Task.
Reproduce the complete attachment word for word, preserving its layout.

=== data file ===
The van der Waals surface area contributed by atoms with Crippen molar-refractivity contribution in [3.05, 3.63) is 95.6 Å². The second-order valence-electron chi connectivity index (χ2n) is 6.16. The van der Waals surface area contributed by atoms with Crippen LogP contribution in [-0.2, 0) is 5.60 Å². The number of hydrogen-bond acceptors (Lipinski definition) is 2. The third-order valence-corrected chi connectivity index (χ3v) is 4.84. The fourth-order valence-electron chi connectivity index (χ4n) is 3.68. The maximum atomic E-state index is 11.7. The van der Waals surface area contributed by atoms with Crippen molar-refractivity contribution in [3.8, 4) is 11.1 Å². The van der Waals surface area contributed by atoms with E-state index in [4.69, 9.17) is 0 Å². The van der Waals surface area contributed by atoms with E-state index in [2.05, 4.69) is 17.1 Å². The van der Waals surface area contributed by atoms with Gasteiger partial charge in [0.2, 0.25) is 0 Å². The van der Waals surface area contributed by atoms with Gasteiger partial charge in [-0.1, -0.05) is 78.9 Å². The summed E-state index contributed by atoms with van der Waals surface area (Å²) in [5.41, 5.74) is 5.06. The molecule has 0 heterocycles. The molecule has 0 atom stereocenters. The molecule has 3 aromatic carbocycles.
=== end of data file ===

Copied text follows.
The van der Waals surface area contributed by atoms with Crippen molar-refractivity contribution in [3.05, 3.63) is 95.6 Å². The second-order valence-electron chi connectivity index (χ2n) is 6.16. The van der Waals surface area contributed by atoms with Crippen LogP contribution in [-0.2, 0) is 5.60 Å². The number of hydrogen-bond acceptors (Lipinski definition) is 2. The third-order valence-corrected chi connectivity index (χ3v) is 4.84. The fourth-order valence-electron chi connectivity index (χ4n) is 3.68. The maximum atomic E-state index is 11.7. The van der Waals surface area contributed by atoms with Crippen molar-refractivity contribution in [3.8, 4) is 11.1 Å². The van der Waals surface area contributed by atoms with E-state index in [4.69, 9.17) is 0 Å². The van der Waals surface area contributed by atoms with E-state index in [2.05, 4.69) is 17.1 Å². The van der Waals surface area contributed by atoms with Gasteiger partial charge in [0.2, 0.25) is 0 Å². The van der Waals surface area contributed by atoms with Gasteiger partial charge in [-0.1, -0.05) is 78.9 Å². The summed E-state index contributed by atoms with van der Waals surface area (Å²) in [5.41, 5.74) is 5.06. The molecule has 0 heterocycles. The molecule has 0 atom stereocenters. The molecule has 3 aromatic carbocycles.